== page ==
SPOILER WARNING: The following article contains major spoilers for Secret Empire as a whole, and Deadpool #32, in stores now.
Once upon a time, there were two little boys named Phil Coulson and Wade Wilson. Both of them worshiped Captain America, and both grew up to work with the patriotic superhero; Coulson as an agent of S.H.I.E.L.D., and Wilson as the Avenger named Deadpool. But their hero turned out to be the opposite of what they believed: rather than an unwavering paragon of all that is good and decent, Steve Rogers had always been a member of Hydra, the fascist organization ostensibly headed by his World War II nemesis, the Red Skull. Coulson discovered this, and Rogers, attempting to silence his former-ally, sent Deadpool to kill him, just before the Hydra takeover of the United States.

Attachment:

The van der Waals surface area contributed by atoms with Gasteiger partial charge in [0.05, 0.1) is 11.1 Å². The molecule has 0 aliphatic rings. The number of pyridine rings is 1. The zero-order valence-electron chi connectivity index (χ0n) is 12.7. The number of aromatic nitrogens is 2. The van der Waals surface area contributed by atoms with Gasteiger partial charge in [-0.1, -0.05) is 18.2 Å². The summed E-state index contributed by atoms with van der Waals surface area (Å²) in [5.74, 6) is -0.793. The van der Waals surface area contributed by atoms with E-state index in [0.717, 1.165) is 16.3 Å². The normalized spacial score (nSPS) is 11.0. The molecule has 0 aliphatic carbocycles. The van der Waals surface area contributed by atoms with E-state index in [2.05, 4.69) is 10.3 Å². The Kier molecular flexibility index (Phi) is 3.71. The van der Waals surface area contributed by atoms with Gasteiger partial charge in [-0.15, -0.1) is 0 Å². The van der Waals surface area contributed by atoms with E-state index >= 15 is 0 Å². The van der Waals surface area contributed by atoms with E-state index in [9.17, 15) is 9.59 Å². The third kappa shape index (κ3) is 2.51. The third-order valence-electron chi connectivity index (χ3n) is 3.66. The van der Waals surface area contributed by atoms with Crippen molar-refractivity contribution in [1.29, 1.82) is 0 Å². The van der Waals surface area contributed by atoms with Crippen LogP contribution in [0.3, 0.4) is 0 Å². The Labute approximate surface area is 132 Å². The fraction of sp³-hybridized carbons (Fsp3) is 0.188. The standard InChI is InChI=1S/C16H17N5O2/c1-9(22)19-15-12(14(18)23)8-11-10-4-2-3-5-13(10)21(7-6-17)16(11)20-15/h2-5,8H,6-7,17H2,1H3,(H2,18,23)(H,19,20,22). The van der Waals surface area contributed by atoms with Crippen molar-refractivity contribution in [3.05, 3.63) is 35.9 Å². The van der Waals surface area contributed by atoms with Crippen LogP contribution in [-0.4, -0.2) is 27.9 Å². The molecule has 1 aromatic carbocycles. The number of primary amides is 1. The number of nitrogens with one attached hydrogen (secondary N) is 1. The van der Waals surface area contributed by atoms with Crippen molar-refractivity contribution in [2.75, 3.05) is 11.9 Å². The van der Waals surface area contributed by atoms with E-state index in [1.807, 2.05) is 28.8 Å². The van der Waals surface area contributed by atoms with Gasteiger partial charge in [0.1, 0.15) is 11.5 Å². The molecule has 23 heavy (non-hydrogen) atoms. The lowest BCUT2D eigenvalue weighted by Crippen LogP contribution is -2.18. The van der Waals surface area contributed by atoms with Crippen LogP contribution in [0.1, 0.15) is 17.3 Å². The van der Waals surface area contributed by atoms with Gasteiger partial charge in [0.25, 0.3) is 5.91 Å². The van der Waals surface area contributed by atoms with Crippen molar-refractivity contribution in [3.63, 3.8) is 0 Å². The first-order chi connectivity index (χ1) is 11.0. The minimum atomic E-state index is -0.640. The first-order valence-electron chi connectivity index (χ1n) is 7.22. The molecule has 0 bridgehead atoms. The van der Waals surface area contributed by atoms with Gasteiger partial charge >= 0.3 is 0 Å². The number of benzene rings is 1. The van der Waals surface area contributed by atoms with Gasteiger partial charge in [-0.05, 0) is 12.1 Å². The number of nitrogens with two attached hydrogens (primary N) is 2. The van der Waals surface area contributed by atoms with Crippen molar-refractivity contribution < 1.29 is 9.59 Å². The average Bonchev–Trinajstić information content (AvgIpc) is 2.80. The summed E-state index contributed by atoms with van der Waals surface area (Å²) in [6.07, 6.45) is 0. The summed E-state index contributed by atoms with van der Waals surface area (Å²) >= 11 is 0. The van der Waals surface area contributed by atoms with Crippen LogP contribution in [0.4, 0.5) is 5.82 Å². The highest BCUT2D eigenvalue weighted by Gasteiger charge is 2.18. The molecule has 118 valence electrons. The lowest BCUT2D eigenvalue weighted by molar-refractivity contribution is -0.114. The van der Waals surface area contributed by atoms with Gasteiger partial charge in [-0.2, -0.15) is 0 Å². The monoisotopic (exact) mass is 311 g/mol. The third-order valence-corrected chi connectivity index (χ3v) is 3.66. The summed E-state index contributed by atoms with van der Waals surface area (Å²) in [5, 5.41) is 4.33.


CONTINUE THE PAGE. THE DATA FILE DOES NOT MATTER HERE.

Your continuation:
Written by Gerry Duggan, with pencils by Matteo Lolli and inks by Christian Dalla Vecchia, Deadpool #32 shows Wilson, now as full time Hydra operative. His assignment is to ferret out members of the resistance and to deliver them to Hydra Supreme, Steve Rogers. On top of being a full-time agent for his childhood hero, he’s also dealing with his daughter Ellie, who is having trouble fitting in at her new school in Washington, D.C. It seems his progeny shares his propensity for violence, which doesn’t square well with the administration of the recently renamed Baron Zemo’s School for Superior Students.
Despite his wisecracking it’s all starting to get to the Merc with the Mouth.
The issue opens with a nightmare: Wade is dreaming that Coulson is an evil ghost who “deserved what he got.” But his Ghostbusters-style fantasy dissipates and he wakes up screaming. “‘cause someone got something they didn’t deserve.” The Merc with a Mouth has a conscience, after all. Even though he dispatched the S.H.I.E.L.D. agent without question, as ordered by his hero, he’s now starting to doubt the new order, and its head.